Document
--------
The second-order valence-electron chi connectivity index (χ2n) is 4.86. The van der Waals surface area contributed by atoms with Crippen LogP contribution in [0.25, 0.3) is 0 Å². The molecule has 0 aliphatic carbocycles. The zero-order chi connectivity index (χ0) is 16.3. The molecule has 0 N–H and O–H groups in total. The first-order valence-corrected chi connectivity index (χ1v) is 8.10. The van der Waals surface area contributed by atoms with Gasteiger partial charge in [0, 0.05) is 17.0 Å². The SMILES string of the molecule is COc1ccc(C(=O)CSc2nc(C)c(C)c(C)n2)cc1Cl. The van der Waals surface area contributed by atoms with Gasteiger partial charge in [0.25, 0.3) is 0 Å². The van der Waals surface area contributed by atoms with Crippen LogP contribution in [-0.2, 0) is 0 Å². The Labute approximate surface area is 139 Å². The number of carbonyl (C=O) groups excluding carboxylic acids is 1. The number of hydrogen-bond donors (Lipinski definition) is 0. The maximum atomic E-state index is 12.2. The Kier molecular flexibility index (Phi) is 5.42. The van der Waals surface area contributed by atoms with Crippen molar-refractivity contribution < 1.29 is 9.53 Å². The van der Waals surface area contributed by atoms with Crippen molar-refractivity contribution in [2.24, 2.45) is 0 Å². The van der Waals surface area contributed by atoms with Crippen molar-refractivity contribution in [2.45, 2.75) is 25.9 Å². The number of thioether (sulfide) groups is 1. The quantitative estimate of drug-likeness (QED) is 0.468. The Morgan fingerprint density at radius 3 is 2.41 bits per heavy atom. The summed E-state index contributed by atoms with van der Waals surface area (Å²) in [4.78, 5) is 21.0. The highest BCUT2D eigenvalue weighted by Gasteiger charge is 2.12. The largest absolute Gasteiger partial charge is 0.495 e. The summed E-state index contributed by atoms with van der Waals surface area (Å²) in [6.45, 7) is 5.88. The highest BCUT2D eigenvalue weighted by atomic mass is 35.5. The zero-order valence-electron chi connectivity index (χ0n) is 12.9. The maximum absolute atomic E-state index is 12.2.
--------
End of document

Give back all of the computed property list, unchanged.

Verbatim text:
The second-order valence-electron chi connectivity index (χ2n) is 4.86. The van der Waals surface area contributed by atoms with Crippen LogP contribution in [0.25, 0.3) is 0 Å². The molecule has 0 aliphatic carbocycles. The zero-order chi connectivity index (χ0) is 16.3. The molecule has 0 N–H and O–H groups in total. The first-order valence-corrected chi connectivity index (χ1v) is 8.10. The van der Waals surface area contributed by atoms with Gasteiger partial charge in [0, 0.05) is 17.0 Å². The SMILES string of the molecule is COc1ccc(C(=O)CSc2nc(C)c(C)c(C)n2)cc1Cl. The van der Waals surface area contributed by atoms with Gasteiger partial charge in [0.25, 0.3) is 0 Å². The van der Waals surface area contributed by atoms with Crippen LogP contribution in [-0.2, 0) is 0 Å². The Labute approximate surface area is 139 Å². The number of carbonyl (C=O) groups excluding carboxylic acids is 1. The number of hydrogen-bond donors (Lipinski definition) is 0. The maximum atomic E-state index is 12.2. The Kier molecular flexibility index (Phi) is 5.42. The van der Waals surface area contributed by atoms with Crippen molar-refractivity contribution < 1.29 is 9.53 Å². The van der Waals surface area contributed by atoms with Crippen molar-refractivity contribution in [2.24, 2.45) is 0 Å². The van der Waals surface area contributed by atoms with Crippen molar-refractivity contribution in [2.45, 2.75) is 25.9 Å². The number of thioether (sulfide) groups is 1. The quantitative estimate of drug-likeness (QED) is 0.468. The Morgan fingerprint density at radius 3 is 2.41 bits per heavy atom. The summed E-state index contributed by atoms with van der Waals surface area (Å²) in [4.78, 5) is 21.0. The highest BCUT2D eigenvalue weighted by Gasteiger charge is 2.12. The largest absolute Gasteiger partial charge is 0.495 e. The summed E-state index contributed by atoms with van der Waals surface area (Å²) in [6.45, 7) is 5.88. The highest BCUT2D eigenvalue weighted by atomic mass is 35.5. The zero-order valence-electron chi connectivity index (χ0n) is 12.9. The maximum absolute atomic E-state index is 12.2.